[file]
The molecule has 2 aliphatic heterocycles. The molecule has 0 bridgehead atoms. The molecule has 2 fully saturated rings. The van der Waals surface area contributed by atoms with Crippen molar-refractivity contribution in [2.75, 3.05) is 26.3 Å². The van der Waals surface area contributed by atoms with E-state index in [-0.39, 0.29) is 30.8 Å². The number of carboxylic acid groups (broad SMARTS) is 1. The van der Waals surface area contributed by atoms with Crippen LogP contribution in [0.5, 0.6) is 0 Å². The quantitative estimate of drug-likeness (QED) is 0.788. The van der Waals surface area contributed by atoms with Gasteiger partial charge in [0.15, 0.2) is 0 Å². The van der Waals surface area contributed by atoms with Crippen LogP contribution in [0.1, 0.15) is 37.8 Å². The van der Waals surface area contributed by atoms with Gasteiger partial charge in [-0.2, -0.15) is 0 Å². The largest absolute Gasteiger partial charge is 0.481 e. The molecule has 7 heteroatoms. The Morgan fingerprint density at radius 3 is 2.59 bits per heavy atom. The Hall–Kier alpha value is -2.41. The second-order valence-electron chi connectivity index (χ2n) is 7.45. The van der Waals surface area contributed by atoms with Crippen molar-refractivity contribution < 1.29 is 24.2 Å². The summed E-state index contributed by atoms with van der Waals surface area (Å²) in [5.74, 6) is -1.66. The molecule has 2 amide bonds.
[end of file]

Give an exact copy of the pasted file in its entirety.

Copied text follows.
The molecule has 2 aliphatic heterocycles. The molecule has 0 bridgehead atoms. The molecule has 2 fully saturated rings. The van der Waals surface area contributed by atoms with Crippen molar-refractivity contribution in [2.75, 3.05) is 26.3 Å². The van der Waals surface area contributed by atoms with E-state index in [-0.39, 0.29) is 30.8 Å². The number of carboxylic acid groups (broad SMARTS) is 1. The van der Waals surface area contributed by atoms with Crippen LogP contribution in [0.5, 0.6) is 0 Å². The quantitative estimate of drug-likeness (QED) is 0.788. The van der Waals surface area contributed by atoms with Gasteiger partial charge in [0.15, 0.2) is 0 Å². The van der Waals surface area contributed by atoms with Crippen LogP contribution in [0.1, 0.15) is 37.8 Å². The van der Waals surface area contributed by atoms with Gasteiger partial charge in [-0.2, -0.15) is 0 Å². The largest absolute Gasteiger partial charge is 0.481 e. The molecule has 7 heteroatoms. The Morgan fingerprint density at radius 3 is 2.59 bits per heavy atom. The Hall–Kier alpha value is -2.41. The second-order valence-electron chi connectivity index (χ2n) is 7.45. The van der Waals surface area contributed by atoms with Crippen molar-refractivity contribution < 1.29 is 24.2 Å². The summed E-state index contributed by atoms with van der Waals surface area (Å²) in [5.74, 6) is -1.66. The molecule has 2 amide bonds.